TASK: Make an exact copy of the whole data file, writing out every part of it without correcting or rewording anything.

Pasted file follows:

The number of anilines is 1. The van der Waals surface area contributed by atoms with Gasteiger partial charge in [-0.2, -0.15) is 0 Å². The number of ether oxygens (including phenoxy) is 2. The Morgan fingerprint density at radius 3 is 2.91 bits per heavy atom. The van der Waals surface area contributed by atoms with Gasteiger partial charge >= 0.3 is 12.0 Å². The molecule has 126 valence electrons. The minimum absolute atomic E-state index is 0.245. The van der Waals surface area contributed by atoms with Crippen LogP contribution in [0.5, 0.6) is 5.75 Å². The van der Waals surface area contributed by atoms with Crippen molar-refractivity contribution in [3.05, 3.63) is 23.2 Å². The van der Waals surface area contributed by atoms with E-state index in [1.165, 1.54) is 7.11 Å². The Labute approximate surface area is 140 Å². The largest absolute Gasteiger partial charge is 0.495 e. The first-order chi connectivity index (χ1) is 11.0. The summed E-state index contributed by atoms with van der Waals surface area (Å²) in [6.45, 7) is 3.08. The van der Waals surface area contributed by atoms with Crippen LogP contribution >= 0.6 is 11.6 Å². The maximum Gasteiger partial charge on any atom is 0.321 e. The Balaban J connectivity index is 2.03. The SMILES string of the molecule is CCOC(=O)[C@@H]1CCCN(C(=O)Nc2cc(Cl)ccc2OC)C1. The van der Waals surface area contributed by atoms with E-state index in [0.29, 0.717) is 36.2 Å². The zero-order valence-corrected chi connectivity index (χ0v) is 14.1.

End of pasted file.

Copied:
The number of anilines is 1. The van der Waals surface area contributed by atoms with Gasteiger partial charge in [-0.2, -0.15) is 0 Å². The number of ether oxygens (including phenoxy) is 2. The Morgan fingerprint density at radius 3 is 2.91 bits per heavy atom. The van der Waals surface area contributed by atoms with Gasteiger partial charge >= 0.3 is 12.0 Å². The molecule has 126 valence electrons. The minimum absolute atomic E-state index is 0.245. The van der Waals surface area contributed by atoms with Crippen LogP contribution in [0.5, 0.6) is 5.75 Å². The van der Waals surface area contributed by atoms with Crippen molar-refractivity contribution in [3.05, 3.63) is 23.2 Å². The van der Waals surface area contributed by atoms with E-state index in [1.165, 1.54) is 7.11 Å². The Labute approximate surface area is 140 Å². The largest absolute Gasteiger partial charge is 0.495 e. The first-order chi connectivity index (χ1) is 11.0. The summed E-state index contributed by atoms with van der Waals surface area (Å²) in [6.45, 7) is 3.08. The van der Waals surface area contributed by atoms with Crippen LogP contribution >= 0.6 is 11.6 Å². The maximum Gasteiger partial charge on any atom is 0.321 e. The Balaban J connectivity index is 2.03. The SMILES string of the molecule is CCOC(=O)[C@@H]1CCCN(C(=O)Nc2cc(Cl)ccc2OC)C1. The van der Waals surface area contributed by atoms with E-state index in [0.29, 0.717) is 36.2 Å². The zero-order valence-corrected chi connectivity index (χ0v) is 14.1.